With ever-soaring grocery costs, many people are turning to stocking up on sale items and buying in bulk to fill freezers and pantries. However, it is the type of stocking up you do that determines a major dent in your food bill or bank account.
There are less full-time homemakers today than there were 50 years ago. With more of the primary household cooks working outside jobs, there is less time to cook at home. But, with proper planning and a little time, it is possible to stock your freezer with homemade “convenience” items to keep your teens from polishing off a box of cereal as an after-school snack.
Do you fill your freezer with casseroles? Frozen pizza or burritos? Perhaps you visit the frozen breakfast section, stocking up on toaster treats such as French toast and waffles. Cooking from scratch gives you control over what goes into your family’s bodies. More importantly, it is less expensive to cook from scratch than to purchase ready-made frozen convenience foods.
As a single working mother, my grocery bill went through the roof as my kids became teenagers. Fast and easy was all they were concerned with as they grabbed something to eat before or after school. Of course, there were also evenings I would work late and they were on their own for dinner or the nights of school plays, concerts, and sporting events when dinner needed to be quick. As we lived about a block from the school, our home was a regular gathering place for many other teens, all with voracious appetites.
For all of the above reasons, I would take one weekend a month to stock the freezer. Personally, I got a lot of joy and therapy entering the kitchen on Saturday morning and coming out on Sunday evening after dinner. I mixed, baked, fried, rolled, and wrapped. Even after my kids were out on their own, occasionally I would still spend a day in my kitchen so I could stock their freezers with food from home.
Start with breakfast: French toast and waffles. If you don’t own a waffle iron, bypass those. But, even if you don’t bake your own bread, you can buy a loaf of commercial sliced Italian bread and make your own French toast. Cool completely before storing in freezer zip bags. If time and space permit, the best method is to freeze separately on baking sheets, then package. Have you checked the price of a box of toaster French toast? A loaf of Italian bread, a few eggs, milk and cinnamon will make approximately three times as many slices for the same amount of money.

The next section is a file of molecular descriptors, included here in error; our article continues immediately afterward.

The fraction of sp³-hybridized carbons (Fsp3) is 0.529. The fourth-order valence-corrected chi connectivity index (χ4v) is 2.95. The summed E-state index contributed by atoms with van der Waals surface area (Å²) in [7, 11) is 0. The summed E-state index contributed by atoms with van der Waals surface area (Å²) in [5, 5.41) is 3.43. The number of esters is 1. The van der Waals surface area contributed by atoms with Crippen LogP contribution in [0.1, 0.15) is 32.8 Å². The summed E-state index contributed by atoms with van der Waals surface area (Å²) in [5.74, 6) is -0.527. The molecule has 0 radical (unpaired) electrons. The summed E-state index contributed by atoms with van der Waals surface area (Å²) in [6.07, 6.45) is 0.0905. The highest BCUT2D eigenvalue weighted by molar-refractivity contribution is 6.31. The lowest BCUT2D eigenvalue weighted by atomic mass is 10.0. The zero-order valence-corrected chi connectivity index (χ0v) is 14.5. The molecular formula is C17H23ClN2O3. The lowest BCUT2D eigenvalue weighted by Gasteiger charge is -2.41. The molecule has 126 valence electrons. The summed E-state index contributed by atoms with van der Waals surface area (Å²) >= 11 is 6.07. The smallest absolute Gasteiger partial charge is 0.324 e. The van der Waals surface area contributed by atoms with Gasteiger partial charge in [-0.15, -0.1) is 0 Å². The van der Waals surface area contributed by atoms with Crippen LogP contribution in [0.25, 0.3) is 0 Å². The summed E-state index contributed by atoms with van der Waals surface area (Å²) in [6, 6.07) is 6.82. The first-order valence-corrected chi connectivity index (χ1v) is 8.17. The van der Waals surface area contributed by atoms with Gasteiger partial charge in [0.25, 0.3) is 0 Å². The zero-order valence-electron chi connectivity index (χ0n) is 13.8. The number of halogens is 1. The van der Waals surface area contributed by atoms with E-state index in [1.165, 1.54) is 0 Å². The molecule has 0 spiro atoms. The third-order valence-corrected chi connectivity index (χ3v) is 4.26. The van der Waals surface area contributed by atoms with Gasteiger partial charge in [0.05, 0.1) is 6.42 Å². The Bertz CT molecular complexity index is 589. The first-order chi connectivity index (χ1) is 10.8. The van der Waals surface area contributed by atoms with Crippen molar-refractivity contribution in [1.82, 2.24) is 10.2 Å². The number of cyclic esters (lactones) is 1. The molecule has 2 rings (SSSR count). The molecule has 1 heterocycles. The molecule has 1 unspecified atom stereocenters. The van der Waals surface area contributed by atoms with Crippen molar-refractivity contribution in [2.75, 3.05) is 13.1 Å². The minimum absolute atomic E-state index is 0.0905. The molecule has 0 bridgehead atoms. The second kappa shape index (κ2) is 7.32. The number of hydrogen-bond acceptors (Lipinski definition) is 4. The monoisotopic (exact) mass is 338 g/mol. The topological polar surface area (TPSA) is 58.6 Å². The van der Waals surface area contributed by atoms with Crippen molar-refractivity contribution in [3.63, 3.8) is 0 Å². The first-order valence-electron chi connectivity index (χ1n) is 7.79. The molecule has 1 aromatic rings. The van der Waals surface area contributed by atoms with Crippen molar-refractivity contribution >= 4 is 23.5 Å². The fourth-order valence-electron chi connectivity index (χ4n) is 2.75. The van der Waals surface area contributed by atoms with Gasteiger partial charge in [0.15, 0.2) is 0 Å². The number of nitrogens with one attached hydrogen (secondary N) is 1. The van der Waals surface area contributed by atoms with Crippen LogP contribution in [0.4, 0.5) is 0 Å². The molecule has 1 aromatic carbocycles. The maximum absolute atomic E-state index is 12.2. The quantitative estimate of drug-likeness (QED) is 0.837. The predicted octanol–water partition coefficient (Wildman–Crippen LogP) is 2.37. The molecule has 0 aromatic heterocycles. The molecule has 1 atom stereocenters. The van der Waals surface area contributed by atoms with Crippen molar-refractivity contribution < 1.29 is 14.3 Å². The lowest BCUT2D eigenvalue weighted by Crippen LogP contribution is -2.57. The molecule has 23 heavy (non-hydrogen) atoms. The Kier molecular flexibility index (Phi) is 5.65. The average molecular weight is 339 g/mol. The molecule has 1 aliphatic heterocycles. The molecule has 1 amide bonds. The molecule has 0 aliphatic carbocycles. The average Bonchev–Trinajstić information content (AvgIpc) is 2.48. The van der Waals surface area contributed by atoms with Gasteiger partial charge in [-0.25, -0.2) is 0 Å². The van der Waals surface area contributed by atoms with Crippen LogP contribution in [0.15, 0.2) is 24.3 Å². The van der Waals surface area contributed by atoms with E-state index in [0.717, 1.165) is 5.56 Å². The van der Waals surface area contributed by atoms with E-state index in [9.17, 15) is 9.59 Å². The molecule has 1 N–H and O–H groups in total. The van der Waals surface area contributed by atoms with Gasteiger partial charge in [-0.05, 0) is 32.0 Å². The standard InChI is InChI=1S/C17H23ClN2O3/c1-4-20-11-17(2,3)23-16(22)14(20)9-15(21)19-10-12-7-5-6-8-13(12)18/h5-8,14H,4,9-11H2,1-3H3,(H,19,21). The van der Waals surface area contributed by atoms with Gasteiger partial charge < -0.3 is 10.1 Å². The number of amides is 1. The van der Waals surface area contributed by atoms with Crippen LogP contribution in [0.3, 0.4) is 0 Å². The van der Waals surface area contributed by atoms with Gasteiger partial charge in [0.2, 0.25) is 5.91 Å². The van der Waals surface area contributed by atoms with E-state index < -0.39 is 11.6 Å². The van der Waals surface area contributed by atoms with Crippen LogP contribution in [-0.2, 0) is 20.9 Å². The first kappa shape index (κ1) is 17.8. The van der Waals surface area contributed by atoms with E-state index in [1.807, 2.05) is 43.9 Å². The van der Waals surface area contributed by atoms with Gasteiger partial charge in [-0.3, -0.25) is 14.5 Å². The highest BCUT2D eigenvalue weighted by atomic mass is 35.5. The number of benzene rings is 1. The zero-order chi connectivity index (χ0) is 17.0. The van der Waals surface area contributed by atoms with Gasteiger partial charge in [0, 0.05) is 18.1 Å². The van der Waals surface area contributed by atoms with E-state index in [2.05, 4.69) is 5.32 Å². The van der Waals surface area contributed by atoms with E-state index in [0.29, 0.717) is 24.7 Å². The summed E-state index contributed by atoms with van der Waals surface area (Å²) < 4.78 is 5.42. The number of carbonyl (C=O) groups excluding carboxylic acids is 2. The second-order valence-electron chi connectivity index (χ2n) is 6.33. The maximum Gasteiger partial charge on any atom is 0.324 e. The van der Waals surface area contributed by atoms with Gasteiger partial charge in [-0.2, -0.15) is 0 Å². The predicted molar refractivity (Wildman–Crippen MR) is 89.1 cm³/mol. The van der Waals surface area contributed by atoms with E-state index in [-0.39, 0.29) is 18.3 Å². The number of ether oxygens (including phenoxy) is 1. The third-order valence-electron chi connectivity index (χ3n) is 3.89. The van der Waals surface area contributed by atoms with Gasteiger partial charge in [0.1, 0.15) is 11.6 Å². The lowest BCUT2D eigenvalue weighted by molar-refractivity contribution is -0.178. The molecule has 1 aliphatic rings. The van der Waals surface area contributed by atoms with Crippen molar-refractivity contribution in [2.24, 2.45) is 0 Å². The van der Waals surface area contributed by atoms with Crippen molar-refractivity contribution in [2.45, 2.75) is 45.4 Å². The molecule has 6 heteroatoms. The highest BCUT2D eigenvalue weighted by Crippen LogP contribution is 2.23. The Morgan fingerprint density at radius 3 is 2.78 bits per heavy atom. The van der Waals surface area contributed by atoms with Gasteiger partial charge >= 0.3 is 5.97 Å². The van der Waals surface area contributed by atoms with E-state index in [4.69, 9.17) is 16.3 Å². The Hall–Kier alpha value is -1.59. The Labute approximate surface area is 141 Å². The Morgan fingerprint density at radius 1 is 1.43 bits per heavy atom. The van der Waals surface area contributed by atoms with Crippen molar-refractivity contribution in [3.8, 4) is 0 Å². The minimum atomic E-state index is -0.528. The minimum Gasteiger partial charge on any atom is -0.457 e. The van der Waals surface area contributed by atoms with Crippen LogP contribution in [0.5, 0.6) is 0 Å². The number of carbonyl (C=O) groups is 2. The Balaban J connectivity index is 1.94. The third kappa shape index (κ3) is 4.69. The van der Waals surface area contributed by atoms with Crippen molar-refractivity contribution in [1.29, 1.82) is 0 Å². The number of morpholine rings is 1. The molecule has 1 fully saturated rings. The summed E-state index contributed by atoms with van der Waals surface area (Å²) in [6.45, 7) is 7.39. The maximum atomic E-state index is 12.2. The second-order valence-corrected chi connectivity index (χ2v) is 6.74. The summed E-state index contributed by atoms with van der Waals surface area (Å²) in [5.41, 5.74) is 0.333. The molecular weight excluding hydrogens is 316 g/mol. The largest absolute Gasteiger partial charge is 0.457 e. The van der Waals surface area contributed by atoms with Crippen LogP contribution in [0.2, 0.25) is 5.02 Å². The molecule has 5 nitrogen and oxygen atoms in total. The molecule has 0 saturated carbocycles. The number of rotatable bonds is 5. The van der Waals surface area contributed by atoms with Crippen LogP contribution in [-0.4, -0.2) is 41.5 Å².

Breakfast burritos are a multi-million dollar industry, infiltrating the fast-food industry as well as the frozen breakfast sector. Check the prices, do a little math, and you will realize that you can make 10-12 burritos for roughly the same price as 5-6 purchased versions. A package of flour tortillas, eggs, and some cheese give a great protein burst in the morning. If you like, parboil and dice some potatoes and if you prefer meat, sausage works better than bacon for home-rolled frozen breakfast burritos. A few minutes in the microwave (the same as purchased versions) will give your family a hot breakfast with no added preservatives.
While we’re on the subject of burritos, make a few changes and you have a quick, hot after school or on the run snack. Season browned ground beef, add shredded cheese and roll in a flour tortilla. Search the internet for recipes for taco seasoning, and you will save even more money over the packaged mixes.
I also made pizza rolls to keep in the freezer. Thaw a package of frozen dinner rolls and roll flat into discs. Add a small amount of pizza sauce, pepperoni or sausage, and cheese, then roll up jelly-roll style and place on a greased baking sheet. Bake according to package directions for rolls until browned, cool and freeze. Store in freezer bags and let your family heat them in the microwave.
Some casserole ingredients freeze better than others. I’ve had great success with dishes that feature rice as the starch. Other than lasagna, most pastas have turned to mush upon reheating. Perhaps I overcooked them before finishing the casserole. According to the Ohio State University Extension office, new potatoes will freeze much better than mature potatoes, and will not deteriorate as part of frozen soups.
When you are stocking the freezer from scratch, don’t forget the baked goods. Most cookies, brownies and bars freeze wonderfully. If freezing cakes, don’t frost until after thawing. Another great success I’ve had is freezing apple pies, and baking straight from the freezer. Most frozen items will take extra time to bake, so cover with a sheet of aluminum foil to prevent over-browning. I hope I’ve given you a few ideas of convenience items you can make at home. Look at your convenience purchases. With a little time, almost any of them can be improved upon, in both taste and quality, by preparing them yourself.